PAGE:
Why Binance Is Abandoning Most of Europe – CoinDesk

If recent headlines are taken at face value, it looks like Binance, the worlds largest crypto exchange, could be exiting Europe.

Meanwhile, a string of rejections from EU regulators and voluntary withdrawals from several other markets gives the impression that Binance might be running out of options in Europe as well.

But with the EUs new Markets in Crypto Assets (MiCA) regulation coming in, the exchange may simply be contrary to Warren Buffets mantra on investing putting all its eggs in one basket by focusing most or all of its efforts on compliance in fewer EU countries. And that just might be what it needs right now to succeed in Europe in the long term.

Companies looking to operate in the European Union had to register or get licensed in each jurisdiction, but that wont be necessary when MiCA comes into effect in around 12 - 18 months.

You have to apply for one license in one country. And then you get almost like a passport to provide your services across all 27 EU member states, said Emilien Bernard-Alzias, partner at law firm Simmons & Simmons LLP.

Like other crypto exchanges, Binance also bet big on Europe, applying for licenses and registrations in several countries in an effort to serve as many markets as possible.

At press time, Binance was registered with regulators in France, Italy, Lithuania, Spain, Poland and Sweden, according to its website. Of those countries, where Binance chooses to focus its resources on to become MiCA compliant may matter and the exchange says it will be flexible to become a regulated entity.

MiCA is a pragmatic solution to the shared issues that the industry and regulators face together. It provides a clear route to compliant access to the single market for businesses while also providing strong guardrails that protect users while supporting innovation, a spokesperson for Binance said in an emailed statement to CoinDesk. With existing registrations in six EU countries, Binance stands ready to make any necessary changes to our business during the implementation period to fully comply with MiCAs requirements.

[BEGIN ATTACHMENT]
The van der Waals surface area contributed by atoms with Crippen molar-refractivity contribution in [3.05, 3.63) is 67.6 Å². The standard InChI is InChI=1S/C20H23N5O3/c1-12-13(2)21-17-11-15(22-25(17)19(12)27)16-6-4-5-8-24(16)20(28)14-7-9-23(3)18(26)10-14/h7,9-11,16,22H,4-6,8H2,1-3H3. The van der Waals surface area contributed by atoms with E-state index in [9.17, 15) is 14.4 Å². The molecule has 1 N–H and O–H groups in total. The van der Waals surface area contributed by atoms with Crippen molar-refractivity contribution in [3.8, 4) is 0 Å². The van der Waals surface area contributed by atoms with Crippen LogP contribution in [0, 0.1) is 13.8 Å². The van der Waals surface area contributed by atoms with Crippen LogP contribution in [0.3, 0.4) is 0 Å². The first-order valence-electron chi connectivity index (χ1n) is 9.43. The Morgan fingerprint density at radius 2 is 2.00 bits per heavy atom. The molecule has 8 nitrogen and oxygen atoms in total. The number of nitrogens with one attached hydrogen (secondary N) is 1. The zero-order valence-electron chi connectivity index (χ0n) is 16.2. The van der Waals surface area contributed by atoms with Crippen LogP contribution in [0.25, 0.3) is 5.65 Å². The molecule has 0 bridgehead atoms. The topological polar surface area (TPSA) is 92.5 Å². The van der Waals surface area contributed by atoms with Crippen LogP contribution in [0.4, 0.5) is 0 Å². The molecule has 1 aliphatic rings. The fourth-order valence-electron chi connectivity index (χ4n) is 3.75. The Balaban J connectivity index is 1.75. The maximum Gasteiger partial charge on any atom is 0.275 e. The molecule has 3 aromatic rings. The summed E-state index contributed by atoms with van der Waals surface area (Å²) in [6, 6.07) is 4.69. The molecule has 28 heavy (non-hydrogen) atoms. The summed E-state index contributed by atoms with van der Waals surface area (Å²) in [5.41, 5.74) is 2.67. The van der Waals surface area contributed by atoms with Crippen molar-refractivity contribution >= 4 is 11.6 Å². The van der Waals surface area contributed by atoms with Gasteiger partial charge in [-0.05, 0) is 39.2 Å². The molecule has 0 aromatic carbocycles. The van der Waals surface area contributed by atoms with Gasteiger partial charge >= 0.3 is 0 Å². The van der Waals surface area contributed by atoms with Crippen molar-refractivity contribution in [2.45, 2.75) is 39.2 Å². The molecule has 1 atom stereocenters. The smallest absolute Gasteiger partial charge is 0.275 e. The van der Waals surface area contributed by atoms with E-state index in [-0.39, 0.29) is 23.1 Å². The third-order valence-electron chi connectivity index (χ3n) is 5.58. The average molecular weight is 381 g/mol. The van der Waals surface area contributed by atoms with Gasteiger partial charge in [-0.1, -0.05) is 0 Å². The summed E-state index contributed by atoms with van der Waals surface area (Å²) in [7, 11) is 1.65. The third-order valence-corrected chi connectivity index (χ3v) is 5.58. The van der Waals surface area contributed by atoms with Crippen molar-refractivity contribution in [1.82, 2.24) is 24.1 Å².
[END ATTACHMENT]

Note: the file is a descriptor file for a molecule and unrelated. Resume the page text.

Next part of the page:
It matters which EU countries crypto exchanges seek approval in at this stage, because not all nations are equally ready to implement MiCA, Bernard-Alzias said.

Meanwhile, other jurisdictions like France and Germany have established more robust crypto licensing regimes that involve thorough examinations of the makeup and management of a business before approving registration or licenses.

According to Anika Patz, associated partner at law firm YPOG, crypto firms in general dont get licenses easily in Germany thanks to a diligent regulator looking to avoid another scandal like FTX or Wirecard, where the payment processor committed accounting fraud to hide losses for at least five years until its insolvency in 2020.

Crypto custodians that wanted to operate in Germany had the chance to enter in a grandfathering period where the firms needed to apply for a license under the German Banking Act but were allowed to continue operating under a preliminary license. To obtain a license, providers have to build up their organization with people on the ground, including robust compliance and risk management teams as well as sufficient IT knowledge and infrastructure to prove to BaFin that the business is legitimate, according to Patz.

If you propose a business where basically none of your infrastructures based in Europe If you outsource all of your functions to third countries, and you have two people on the ground here [in Germany], [BaFin] cannot really say you are in charge of your business. And it will not provide your license, Patz said.

Patz and Bernard-Alzias agree Germany has a complex licensing process for crypto firms compared to other EU member states which is modeled after the EUs Markets in Financial Instruments Directive (MiFID II) and crypto firms that are already licensed under the German regime will be able to transition smoothly into the MiCA regime. But Bernard-Alzias contends that the stringent regime might also be the reason there arent too many crypto firms based in Germany.

If you are a MiFID firm, honestly, its quite easy for you to become a crypto asset service provider under MiCA because Germanys MiFID regime is even more complicated and for more complex firms, Bernard-Alzias said. But the fact is there are not many crypto service providers in Germany because of that, he added.

Although theres no saying if or when Binance might finally win a French crypto license, given BaFins track record for approving crypto firms, France might be its likely path to MiCA compliance and that may be the case for many companies looking to enter the single market.


Why Binance Is Abandoning Most of Europe - CoinDesk

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